Overdosing NJ Mother Rolls Onto, Kills Toddler: Police

January 22, 2019 Updated: January 22, 2019

A New Jersey mother is accused of rolling over her own 13-month-old son while overdosing on drugs, according to reports.

Antoinette King, 33, was charged with second degree endangering the welfare of a child, Fox8 reported.

Absolutely horrific. First responders were able to revive the mother with Narcan, but it was too late for the toddler.

Fox 8 News 发布于 2019年1月22日周二

The Burlington County prosecutor said King was found passed out on top of her son, Jeremiah. The incident happened in their Lumberton home.

Emergency responders were able to revive King with Narcan, but the boy remained unresponsive after they performed CPR.

Jeremiah was later taken to the hospital, where he was pronounced dead.

The child’s grandmother, according to neighbors, found the boy and his mother unresponsive before calling the authorities, Fox8 reported.

“I just actually babysat him on Friday for about an hour or so forth, and the next day he’s gone,” babysitter Chandra Williams, who is her next-door neighbor, told CBS Philadelphia.

Williams said she recorded a video of the boy shortly after he learned how to walk.

“The grandmother is just purely out of it,” Willaims said of the incident. “I know she is. I know she has to be.”

HEARTBREAKING: 13-month-old Jeremiah had just learned to walk but was killed Sunday when his mother overdosed, rolled onto him and killed him, police say.

CBS Philly 发布于 2019年1月20日周日

Funeral arrangements are pending for the boy.

“He was a premature baby,” neighbor Lynn Ingram told the CBS affiliate. “So he went through all the prematurity and now he’s not here anymore.”

“I just don’t know what else to say, it’s a terrible, terrible, terrible tragedy,” Williams said.

King was booked into the Atlantic County Jail. It’s unclear if she has a lawyer.

Other Cases

In August 2018, a father was overdosing in his car while his 1-year-old boy was in the back seat, said Rhode Island police. It took four doses of Narcan to revive the father, identified as Michael Krajczynski, according to police.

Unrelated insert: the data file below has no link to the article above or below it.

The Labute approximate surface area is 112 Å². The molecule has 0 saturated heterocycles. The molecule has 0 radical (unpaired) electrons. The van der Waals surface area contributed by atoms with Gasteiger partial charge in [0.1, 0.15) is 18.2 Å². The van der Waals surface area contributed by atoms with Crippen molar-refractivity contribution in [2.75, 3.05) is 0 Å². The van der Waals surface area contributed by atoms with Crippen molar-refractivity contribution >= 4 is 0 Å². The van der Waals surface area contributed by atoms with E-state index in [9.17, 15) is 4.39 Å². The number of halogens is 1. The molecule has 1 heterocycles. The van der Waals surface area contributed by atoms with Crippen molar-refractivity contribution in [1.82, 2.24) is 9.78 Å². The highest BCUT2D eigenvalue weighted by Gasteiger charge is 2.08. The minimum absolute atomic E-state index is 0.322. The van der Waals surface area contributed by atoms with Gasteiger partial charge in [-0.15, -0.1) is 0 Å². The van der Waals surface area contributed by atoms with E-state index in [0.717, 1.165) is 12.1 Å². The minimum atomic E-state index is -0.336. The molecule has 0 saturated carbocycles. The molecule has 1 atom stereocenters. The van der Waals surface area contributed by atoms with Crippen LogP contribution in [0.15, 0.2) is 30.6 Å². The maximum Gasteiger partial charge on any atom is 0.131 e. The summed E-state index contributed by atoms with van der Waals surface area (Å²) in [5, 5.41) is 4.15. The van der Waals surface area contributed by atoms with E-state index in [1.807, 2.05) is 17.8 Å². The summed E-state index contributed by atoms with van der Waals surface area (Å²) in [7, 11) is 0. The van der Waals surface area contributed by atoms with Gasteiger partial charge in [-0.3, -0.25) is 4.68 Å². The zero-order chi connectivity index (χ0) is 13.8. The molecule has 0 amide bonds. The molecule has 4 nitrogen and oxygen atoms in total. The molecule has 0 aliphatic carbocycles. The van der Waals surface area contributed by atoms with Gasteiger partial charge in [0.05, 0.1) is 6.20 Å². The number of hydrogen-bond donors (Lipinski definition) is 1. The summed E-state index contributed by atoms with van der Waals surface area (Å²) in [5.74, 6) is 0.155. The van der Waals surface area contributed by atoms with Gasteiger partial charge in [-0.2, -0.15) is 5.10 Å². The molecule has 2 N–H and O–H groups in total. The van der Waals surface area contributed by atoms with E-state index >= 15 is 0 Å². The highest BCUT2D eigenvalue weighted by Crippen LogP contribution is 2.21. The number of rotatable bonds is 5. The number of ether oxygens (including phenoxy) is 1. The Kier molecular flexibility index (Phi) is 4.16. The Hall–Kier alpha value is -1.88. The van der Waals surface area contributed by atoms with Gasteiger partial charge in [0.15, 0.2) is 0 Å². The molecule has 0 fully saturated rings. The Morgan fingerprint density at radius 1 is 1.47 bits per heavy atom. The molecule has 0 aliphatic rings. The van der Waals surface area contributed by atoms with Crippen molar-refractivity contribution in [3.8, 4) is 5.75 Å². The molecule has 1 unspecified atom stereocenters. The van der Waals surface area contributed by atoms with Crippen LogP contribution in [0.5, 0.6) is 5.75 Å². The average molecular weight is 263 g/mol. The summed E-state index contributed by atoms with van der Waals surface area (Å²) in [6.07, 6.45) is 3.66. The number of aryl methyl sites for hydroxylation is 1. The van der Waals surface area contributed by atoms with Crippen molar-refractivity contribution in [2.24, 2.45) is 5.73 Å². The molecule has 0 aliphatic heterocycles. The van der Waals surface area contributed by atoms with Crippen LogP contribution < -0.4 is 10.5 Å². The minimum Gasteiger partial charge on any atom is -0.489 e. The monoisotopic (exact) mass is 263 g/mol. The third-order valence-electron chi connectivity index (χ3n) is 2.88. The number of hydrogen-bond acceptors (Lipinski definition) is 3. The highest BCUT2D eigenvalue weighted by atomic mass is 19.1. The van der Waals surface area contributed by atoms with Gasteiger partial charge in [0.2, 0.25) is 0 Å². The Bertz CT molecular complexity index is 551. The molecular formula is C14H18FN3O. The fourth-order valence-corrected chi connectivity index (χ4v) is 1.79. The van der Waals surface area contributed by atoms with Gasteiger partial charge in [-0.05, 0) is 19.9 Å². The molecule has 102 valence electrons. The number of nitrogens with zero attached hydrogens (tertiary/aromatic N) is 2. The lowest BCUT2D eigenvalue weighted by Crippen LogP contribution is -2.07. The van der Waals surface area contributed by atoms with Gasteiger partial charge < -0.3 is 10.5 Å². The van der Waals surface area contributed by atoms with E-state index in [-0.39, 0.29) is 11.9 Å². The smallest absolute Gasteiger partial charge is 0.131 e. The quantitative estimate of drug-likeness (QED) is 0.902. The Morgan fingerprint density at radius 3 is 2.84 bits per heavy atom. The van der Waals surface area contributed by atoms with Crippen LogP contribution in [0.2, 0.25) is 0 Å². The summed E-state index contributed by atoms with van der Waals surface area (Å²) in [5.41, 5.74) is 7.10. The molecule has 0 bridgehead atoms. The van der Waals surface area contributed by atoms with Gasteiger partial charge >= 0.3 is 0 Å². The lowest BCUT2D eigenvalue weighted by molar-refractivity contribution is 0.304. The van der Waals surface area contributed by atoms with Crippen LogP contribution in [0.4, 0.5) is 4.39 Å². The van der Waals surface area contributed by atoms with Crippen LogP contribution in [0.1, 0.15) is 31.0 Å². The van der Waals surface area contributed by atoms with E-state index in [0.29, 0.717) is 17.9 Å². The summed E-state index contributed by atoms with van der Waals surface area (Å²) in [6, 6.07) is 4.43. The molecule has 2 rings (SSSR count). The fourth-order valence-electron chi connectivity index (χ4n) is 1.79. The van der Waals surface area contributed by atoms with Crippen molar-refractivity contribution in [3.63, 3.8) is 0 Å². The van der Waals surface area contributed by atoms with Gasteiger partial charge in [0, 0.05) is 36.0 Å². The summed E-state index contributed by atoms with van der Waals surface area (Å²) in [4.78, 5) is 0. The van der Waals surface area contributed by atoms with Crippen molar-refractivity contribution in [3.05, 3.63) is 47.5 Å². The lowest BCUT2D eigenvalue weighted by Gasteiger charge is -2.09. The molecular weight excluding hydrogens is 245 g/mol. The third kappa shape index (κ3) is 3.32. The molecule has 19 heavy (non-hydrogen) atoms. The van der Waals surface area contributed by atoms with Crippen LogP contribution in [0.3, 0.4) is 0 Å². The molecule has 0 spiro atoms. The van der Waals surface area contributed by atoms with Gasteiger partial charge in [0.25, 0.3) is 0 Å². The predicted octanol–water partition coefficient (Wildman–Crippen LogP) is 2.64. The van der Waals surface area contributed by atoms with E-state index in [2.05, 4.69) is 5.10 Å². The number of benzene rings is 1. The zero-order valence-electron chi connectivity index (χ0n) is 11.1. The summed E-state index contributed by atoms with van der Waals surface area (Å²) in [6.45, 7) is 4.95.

He allegedly told police that while he drove with his son, he took two pills he “thought were Oxycontins.”

North Smithfield police said the man told them that he'd taken two pills he thought were OxyContin for shoulder pain, but 10 minutes into the ride he started to feel strange and pulled over.

WJAR NBC10 发布于 2018年8月8日周三

Krajczynski later termed it a “bad decision,” according to the Miami Herald.


It’s not clear if King overdosed on Fentanyl, but it’s been blamed for a rash of fatal drug overdoses across the United States.

More than 71,500 Americans died of a drug overdose in 2017, according to data released the U.S. Centers for Disease Control and Prevention. The majority—or least 68 percent—of those deaths could be attributed to opioids such as fentanyl.

The shipment of fentanyl from China to the U.S. is “almost a form of warfare,” President Donald Trump said in August. “In China, you have some pretty big companies sending that garbage and killing our people,” Trump said at the time.

dea fentanyl from china
The Drug Enforcement Administration depicts the flow of illicit opioids from China into the United States in a recent report. (DEA)

Sleep Deaths

The American Academy of Pediatrics stated that there has been a 184 percent increase in kids being accidentally suffocated in their beds from 1999 to 2015, as noted by Reuters last February.

In 2015, about 92 in every 100,000 babies up to age 12 months died of sleep-related causes like sudden infant death syndrome (SIDS) or accidental suffocation and strangulation in bed or other unknown causes, researchers report in Pediatrics. That’s down from about 155 deaths for every 100,000 babies in 1990.

“We still have 3,500 babies dying from sleep-related deaths every year in the U.S., and our rates are higher than most other industrialized countries. We lose one baby every two to three hours every day of the year,” said Dr. Michael Goodstein of WellSpan Health in Pennsylvania who wasn’t involved in the study.